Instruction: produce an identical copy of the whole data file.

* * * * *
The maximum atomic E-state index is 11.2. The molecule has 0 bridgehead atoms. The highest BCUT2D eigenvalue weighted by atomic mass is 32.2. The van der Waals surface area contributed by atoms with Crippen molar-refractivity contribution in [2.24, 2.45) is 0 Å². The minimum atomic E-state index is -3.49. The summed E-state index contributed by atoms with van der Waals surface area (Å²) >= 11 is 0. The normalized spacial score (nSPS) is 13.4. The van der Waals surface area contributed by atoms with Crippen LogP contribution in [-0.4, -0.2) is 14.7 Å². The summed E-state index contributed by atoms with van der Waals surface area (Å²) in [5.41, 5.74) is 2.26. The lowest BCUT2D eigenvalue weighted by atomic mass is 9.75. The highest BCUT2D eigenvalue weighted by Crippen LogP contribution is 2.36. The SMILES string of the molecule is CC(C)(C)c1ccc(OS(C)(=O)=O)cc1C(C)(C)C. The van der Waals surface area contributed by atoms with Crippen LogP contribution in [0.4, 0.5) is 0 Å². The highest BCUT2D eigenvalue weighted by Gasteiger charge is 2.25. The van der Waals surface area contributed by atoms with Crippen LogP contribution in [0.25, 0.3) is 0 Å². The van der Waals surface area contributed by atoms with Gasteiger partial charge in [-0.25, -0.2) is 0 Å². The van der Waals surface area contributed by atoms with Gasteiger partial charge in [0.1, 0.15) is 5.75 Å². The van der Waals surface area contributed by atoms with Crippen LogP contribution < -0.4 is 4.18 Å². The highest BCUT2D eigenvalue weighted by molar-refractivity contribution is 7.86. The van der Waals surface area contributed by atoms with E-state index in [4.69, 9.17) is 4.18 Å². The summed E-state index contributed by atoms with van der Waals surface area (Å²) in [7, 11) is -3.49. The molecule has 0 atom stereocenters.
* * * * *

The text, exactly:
The maximum atomic E-state index is 11.2. The molecule has 0 bridgehead atoms. The highest BCUT2D eigenvalue weighted by atomic mass is 32.2. The van der Waals surface area contributed by atoms with Crippen molar-refractivity contribution in [2.24, 2.45) is 0 Å². The minimum atomic E-state index is -3.49. The summed E-state index contributed by atoms with van der Waals surface area (Å²) >= 11 is 0. The normalized spacial score (nSPS) is 13.4. The van der Waals surface area contributed by atoms with Crippen LogP contribution in [-0.4, -0.2) is 14.7 Å². The summed E-state index contributed by atoms with van der Waals surface area (Å²) in [5.41, 5.74) is 2.26. The lowest BCUT2D eigenvalue weighted by atomic mass is 9.75. The highest BCUT2D eigenvalue weighted by Crippen LogP contribution is 2.36. The SMILES string of the molecule is CC(C)(C)c1ccc(OS(C)(=O)=O)cc1C(C)(C)C. The van der Waals surface area contributed by atoms with Crippen LogP contribution in [0.4, 0.5) is 0 Å². The highest BCUT2D eigenvalue weighted by Gasteiger charge is 2.25. The van der Waals surface area contributed by atoms with Crippen LogP contribution in [0.25, 0.3) is 0 Å². The van der Waals surface area contributed by atoms with Gasteiger partial charge in [-0.25, -0.2) is 0 Å². The van der Waals surface area contributed by atoms with Gasteiger partial charge in [0.1, 0.15) is 5.75 Å². The van der Waals surface area contributed by atoms with Crippen LogP contribution < -0.4 is 4.18 Å². The highest BCUT2D eigenvalue weighted by molar-refractivity contribution is 7.86. The van der Waals surface area contributed by atoms with E-state index in [4.69, 9.17) is 4.18 Å². The summed E-state index contributed by atoms with van der Waals surface area (Å²) in [7, 11) is -3.49. The molecule has 0 atom stereocenters.